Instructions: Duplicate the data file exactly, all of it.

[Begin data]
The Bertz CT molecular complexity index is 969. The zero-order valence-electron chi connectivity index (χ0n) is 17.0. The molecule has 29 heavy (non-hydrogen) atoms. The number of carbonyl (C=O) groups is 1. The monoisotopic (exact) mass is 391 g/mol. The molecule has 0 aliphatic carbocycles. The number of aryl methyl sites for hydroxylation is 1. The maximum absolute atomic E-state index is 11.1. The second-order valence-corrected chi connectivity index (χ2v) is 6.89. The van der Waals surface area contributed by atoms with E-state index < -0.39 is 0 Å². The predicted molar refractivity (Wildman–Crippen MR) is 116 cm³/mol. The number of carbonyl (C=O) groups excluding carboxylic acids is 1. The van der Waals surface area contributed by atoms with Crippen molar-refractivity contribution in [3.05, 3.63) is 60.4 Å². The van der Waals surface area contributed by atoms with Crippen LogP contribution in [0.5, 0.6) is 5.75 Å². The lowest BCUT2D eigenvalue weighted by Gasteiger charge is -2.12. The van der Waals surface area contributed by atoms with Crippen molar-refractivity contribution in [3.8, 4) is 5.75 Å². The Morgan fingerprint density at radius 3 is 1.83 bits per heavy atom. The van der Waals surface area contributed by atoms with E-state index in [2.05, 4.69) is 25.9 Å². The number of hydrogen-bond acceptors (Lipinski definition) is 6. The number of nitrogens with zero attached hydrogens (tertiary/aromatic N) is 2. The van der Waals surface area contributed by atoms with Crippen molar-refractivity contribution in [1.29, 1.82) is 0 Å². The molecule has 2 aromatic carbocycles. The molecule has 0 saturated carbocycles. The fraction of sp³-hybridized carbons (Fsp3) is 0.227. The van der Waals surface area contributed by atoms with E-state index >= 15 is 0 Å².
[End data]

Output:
The Bertz CT molecular complexity index is 969. The zero-order valence-electron chi connectivity index (χ0n) is 17.0. The molecule has 29 heavy (non-hydrogen) atoms. The number of carbonyl (C=O) groups is 1. The monoisotopic (exact) mass is 391 g/mol. The molecule has 0 aliphatic carbocycles. The number of aryl methyl sites for hydroxylation is 1. The maximum absolute atomic E-state index is 11.1. The second-order valence-corrected chi connectivity index (χ2v) is 6.89. The van der Waals surface area contributed by atoms with E-state index < -0.39 is 0 Å². The predicted molar refractivity (Wildman–Crippen MR) is 116 cm³/mol. The number of carbonyl (C=O) groups excluding carboxylic acids is 1. The van der Waals surface area contributed by atoms with Crippen molar-refractivity contribution in [3.05, 3.63) is 60.4 Å². The van der Waals surface area contributed by atoms with Crippen LogP contribution in [0.5, 0.6) is 5.75 Å². The lowest BCUT2D eigenvalue weighted by Gasteiger charge is -2.12. The van der Waals surface area contributed by atoms with Crippen molar-refractivity contribution in [3.8, 4) is 5.75 Å². The Morgan fingerprint density at radius 3 is 1.83 bits per heavy atom. The van der Waals surface area contributed by atoms with E-state index in [2.05, 4.69) is 25.9 Å². The number of hydrogen-bond acceptors (Lipinski definition) is 6. The number of nitrogens with zero attached hydrogens (tertiary/aromatic N) is 2. The van der Waals surface area contributed by atoms with Crippen molar-refractivity contribution in [1.29, 1.82) is 0 Å². The molecule has 2 aromatic carbocycles. The molecule has 0 saturated carbocycles. The fraction of sp³-hybridized carbons (Fsp3) is 0.227. The van der Waals surface area contributed by atoms with E-state index >= 15 is 0 Å².